Since I'm a visual person I hardly ever remember the album title but I just remember what the album art looks like.
For some strange reason, I’m totally drawn to really bright blushes. However, when I’m looking up swatches online, most of them are on women of color who say they’ve finally found blushes that show up on their skin.
Well, firstly, yay! I’m happy that retailers are starting to make colors that work for darker skin tones; but secondly, if this blush shows up on dark skin, imagine what it looks like on super-pale me...
AMAZING, THAT’S WHAT.
So, today, I’m going to guide you through putting on that practically-neon cheek color in both cream and powder formulas.
I’m going to use Illamasqua Cream Blusher in Brazen as an example, because holy moly, look at that sucker! (It's the red one in that photo.)
I have two of these cream blushes, and they are beautiful and really long-wearing, so I love them, but this color needs a couple of tricks to steer me away from clown territory.
For intensely colored cream blushes, you want to use a synthetic bristle brush, because natural hairs are porous and can soak up some of the oil or water within the product, leaving it dry and impossible to blend.
Lots of people will recommend a stippling brush to use with pigmented products, but I actually like the Real Techniques contouring brush, which is a small rounded densely packed brush that can actually distribute product really heavily if you want it too. However, I like to just lightly tap it in the cream blush and put two dots on my cheeks.
With no product on your brush, blend blend blend. I like this brush over a stippling one because of how quickly you can get the product to sink into your skin, almost like a stain.
I love to wear this blush when I’ve got a blue-red lipstick on, because even though it registers on the cheeks as a flushed pink, they are in the same color family and it looks really natural--well, as natural as red lips can be. I feel they are part of my soul.
Side note: As a frequent (pretty much daily) wearer of blindingly bright lipsticks, a tip I learned recently is to reevaluate your blush once you’ve put your lipstick on. Often, the lipstick can wash you out and you might want to put a bit more on!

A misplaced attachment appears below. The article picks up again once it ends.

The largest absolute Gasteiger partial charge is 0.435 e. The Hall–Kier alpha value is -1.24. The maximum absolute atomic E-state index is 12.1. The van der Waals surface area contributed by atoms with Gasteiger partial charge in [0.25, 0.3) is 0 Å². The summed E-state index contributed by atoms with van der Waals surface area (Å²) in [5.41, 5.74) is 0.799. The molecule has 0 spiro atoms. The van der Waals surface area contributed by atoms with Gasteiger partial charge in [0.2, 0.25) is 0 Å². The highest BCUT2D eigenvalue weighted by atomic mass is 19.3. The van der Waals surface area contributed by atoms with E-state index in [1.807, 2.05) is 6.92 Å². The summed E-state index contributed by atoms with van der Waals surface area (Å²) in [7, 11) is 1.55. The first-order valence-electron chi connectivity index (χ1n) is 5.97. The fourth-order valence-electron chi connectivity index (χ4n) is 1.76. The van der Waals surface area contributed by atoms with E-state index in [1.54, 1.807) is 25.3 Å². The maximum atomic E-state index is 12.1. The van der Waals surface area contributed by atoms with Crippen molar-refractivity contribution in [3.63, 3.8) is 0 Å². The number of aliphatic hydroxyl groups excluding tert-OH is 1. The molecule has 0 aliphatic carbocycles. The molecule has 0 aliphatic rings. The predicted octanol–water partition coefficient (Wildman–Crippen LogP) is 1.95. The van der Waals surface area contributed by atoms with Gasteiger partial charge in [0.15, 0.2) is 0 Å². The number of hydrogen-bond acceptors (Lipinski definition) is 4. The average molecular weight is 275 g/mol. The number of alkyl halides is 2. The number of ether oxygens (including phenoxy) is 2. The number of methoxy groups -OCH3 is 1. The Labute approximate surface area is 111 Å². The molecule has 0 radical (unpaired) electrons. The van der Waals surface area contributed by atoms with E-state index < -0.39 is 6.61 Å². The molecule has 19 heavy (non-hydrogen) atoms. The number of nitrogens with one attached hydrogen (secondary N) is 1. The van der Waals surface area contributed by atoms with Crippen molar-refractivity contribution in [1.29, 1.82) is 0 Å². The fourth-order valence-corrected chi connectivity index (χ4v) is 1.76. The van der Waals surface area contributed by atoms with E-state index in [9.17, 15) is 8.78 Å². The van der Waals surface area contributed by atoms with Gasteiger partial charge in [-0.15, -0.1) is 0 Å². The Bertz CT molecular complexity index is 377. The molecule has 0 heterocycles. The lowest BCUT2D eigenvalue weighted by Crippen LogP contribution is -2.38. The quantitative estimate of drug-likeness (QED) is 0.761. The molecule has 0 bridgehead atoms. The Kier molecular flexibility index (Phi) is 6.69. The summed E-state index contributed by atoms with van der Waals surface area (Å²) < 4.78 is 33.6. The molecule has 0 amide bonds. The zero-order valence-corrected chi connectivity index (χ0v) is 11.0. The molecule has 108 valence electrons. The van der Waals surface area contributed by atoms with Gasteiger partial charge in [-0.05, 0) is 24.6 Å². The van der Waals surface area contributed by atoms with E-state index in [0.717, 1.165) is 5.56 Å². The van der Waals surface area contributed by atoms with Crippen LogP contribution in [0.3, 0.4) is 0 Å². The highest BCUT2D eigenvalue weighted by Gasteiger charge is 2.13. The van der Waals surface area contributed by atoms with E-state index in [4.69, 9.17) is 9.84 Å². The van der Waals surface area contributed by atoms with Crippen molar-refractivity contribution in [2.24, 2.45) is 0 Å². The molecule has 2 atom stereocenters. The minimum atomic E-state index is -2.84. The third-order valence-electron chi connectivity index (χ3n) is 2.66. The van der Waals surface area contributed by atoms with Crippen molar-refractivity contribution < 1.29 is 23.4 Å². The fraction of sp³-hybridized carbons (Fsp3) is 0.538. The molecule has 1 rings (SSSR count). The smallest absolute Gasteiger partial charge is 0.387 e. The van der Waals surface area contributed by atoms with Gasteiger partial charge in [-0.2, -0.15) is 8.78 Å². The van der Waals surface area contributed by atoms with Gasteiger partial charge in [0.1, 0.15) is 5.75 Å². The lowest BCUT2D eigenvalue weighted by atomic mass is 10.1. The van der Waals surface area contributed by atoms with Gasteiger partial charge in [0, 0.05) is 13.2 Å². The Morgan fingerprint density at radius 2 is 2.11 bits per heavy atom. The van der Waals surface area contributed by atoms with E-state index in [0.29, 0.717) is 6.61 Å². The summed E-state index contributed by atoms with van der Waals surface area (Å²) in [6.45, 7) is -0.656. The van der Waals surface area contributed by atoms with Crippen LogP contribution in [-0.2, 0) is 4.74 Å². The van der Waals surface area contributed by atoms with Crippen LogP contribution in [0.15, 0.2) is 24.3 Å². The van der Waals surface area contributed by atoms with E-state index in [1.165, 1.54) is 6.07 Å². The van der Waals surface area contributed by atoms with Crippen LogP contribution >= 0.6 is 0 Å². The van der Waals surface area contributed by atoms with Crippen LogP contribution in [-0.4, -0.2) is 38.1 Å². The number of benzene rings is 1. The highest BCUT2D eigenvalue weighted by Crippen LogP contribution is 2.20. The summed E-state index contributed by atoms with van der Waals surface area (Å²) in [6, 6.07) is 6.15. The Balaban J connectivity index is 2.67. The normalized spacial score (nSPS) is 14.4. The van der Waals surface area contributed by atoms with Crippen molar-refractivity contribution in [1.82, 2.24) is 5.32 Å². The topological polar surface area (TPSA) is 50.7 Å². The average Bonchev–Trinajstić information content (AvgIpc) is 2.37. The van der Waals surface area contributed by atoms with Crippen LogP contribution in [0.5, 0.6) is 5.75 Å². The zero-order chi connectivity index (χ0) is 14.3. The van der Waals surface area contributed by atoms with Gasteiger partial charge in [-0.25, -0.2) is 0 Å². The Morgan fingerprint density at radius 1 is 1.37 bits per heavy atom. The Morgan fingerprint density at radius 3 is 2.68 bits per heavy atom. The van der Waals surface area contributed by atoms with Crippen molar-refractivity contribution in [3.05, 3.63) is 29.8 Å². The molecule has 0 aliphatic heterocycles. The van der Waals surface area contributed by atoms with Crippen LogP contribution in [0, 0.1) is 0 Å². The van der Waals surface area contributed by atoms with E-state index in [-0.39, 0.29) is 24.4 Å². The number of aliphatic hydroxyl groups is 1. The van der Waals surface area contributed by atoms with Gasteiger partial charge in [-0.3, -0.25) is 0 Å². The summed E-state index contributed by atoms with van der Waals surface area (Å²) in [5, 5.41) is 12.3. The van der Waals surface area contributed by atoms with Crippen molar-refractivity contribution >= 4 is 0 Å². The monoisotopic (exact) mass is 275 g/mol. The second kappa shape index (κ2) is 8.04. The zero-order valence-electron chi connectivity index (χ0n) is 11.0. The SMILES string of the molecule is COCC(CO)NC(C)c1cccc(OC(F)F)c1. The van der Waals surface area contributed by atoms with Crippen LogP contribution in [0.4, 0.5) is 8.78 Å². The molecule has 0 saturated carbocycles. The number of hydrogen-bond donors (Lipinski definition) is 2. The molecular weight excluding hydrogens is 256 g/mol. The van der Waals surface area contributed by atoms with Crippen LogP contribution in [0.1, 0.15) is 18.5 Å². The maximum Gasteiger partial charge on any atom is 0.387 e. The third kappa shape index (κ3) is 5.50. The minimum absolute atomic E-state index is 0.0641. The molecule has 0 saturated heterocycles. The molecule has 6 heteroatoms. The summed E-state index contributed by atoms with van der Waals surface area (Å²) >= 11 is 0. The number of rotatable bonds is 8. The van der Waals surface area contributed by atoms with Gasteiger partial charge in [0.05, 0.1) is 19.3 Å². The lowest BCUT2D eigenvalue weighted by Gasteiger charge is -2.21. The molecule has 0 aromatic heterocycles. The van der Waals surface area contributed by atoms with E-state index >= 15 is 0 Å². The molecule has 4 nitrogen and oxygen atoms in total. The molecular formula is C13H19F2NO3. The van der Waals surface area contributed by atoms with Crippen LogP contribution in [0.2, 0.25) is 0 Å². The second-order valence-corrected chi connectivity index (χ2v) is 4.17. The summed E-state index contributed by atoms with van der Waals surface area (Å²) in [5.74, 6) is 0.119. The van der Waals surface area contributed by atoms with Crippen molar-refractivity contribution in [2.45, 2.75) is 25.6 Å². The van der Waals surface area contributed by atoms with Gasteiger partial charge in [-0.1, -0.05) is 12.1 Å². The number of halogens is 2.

On the powder blush front, my key is to have two brushes on hand.
With the first one, it’s important that you like it, because that’s what you’ll do to initially put the blush on your face-area. Choose something not too dense, like the Real Techniques Blush Brush, which is honestly the softest thing you might ever touch in your life. Seriously, guys it’s like Bambi’s butt.
So lightly put some on, then use another brush you have lying around that is relatively clean (I’m not even going to pretend I have 100% clean brushes hanging around) and dust it around the edges of the blush to tone it down.
For my powder example, I’m using Sleek MakeUP’s Pixie Pink, and while its true-neon, cool-toned fuchsia looks like it might look unnatural, it is actually super-brightening and fresh faced.
With a bold blush color, I personally don’t like it on the apples of my cheeks, so I put it a bit higher up on my cheekbones. If you’re trying to steer away from clown territory, having circular blush right in the centre of your cheeks isn’t the best idea.
Plus, blush put onto the apples of your cheeks can look great when you are doing that creepy fake smile in the mirror, but as soon as you relax your face the blush drops down and can end up a whole lot closer to your mouth than you thought. So, blush on the cheekbone!
If despite all this, you still end feeling like you should be perched on a comically undersized bike, you can erase little mistakes by grabbing the brush you did your foundation with and lightly using whatever is left on the brush to soften the color.
So basically, go out and buy some makeup on a whim, on thinking you once saw someone with a really great rug in that shade of pink, on absolutely anything apart from what you think is flattering!
And then figure it out when you get home.